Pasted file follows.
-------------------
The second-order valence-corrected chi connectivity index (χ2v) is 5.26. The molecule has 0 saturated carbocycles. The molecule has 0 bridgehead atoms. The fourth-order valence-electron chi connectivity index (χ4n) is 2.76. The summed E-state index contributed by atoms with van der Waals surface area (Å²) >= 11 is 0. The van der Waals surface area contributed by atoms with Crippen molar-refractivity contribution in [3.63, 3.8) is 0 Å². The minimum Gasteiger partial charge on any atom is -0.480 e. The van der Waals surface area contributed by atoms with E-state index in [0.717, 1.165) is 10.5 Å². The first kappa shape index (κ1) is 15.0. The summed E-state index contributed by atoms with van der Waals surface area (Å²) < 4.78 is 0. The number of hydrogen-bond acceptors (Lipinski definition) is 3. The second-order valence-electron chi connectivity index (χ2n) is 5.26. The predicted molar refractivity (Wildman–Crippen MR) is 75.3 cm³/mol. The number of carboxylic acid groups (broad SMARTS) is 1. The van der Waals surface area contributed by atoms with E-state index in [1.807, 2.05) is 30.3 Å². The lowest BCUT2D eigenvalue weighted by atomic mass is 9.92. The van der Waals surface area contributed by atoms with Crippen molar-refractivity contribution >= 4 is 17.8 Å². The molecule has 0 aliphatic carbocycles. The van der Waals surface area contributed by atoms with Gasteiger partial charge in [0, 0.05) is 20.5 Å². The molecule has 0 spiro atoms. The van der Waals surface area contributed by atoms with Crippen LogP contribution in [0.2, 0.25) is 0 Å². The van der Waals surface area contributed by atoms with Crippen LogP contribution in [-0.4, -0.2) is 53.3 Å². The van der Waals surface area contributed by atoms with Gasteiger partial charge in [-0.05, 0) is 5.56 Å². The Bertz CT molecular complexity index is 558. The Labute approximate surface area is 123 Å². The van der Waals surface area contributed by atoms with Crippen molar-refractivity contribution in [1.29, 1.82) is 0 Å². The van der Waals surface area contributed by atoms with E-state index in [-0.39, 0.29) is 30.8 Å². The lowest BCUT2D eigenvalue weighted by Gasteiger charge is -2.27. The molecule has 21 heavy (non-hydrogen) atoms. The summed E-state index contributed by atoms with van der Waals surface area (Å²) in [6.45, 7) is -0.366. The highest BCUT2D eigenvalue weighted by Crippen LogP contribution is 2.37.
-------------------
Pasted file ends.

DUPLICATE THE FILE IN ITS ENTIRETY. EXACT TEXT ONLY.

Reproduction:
The second-order valence-corrected chi connectivity index (χ2v) is 5.26. The molecule has 0 saturated carbocycles. The molecule has 0 bridgehead atoms. The fourth-order valence-electron chi connectivity index (χ4n) is 2.76. The summed E-state index contributed by atoms with van der Waals surface area (Å²) >= 11 is 0. The van der Waals surface area contributed by atoms with Crippen molar-refractivity contribution in [3.63, 3.8) is 0 Å². The minimum Gasteiger partial charge on any atom is -0.480 e. The van der Waals surface area contributed by atoms with E-state index in [0.717, 1.165) is 10.5 Å². The first kappa shape index (κ1) is 15.0. The summed E-state index contributed by atoms with van der Waals surface area (Å²) < 4.78 is 0. The number of hydrogen-bond acceptors (Lipinski definition) is 3. The second-order valence-electron chi connectivity index (χ2n) is 5.26. The predicted molar refractivity (Wildman–Crippen MR) is 75.3 cm³/mol. The number of carboxylic acid groups (broad SMARTS) is 1. The van der Waals surface area contributed by atoms with E-state index in [1.807, 2.05) is 30.3 Å². The lowest BCUT2D eigenvalue weighted by atomic mass is 9.92. The van der Waals surface area contributed by atoms with Crippen molar-refractivity contribution >= 4 is 17.8 Å². The molecule has 0 aliphatic carbocycles. The van der Waals surface area contributed by atoms with Gasteiger partial charge in [0, 0.05) is 20.5 Å². The molecule has 0 spiro atoms. The van der Waals surface area contributed by atoms with Crippen LogP contribution in [0.2, 0.25) is 0 Å². The van der Waals surface area contributed by atoms with Crippen LogP contribution in [-0.4, -0.2) is 53.3 Å². The van der Waals surface area contributed by atoms with Gasteiger partial charge in [-0.05, 0) is 5.56 Å². The Bertz CT molecular complexity index is 558. The Labute approximate surface area is 123 Å². The van der Waals surface area contributed by atoms with Crippen molar-refractivity contribution in [1.29, 1.82) is 0 Å². The van der Waals surface area contributed by atoms with E-state index in [-0.39, 0.29) is 30.8 Å². The lowest BCUT2D eigenvalue weighted by Gasteiger charge is -2.27. The molecule has 21 heavy (non-hydrogen) atoms. The summed E-state index contributed by atoms with van der Waals surface area (Å²) in [6.45, 7) is -0.366. The highest BCUT2D eigenvalue weighted by Crippen LogP contribution is 2.37.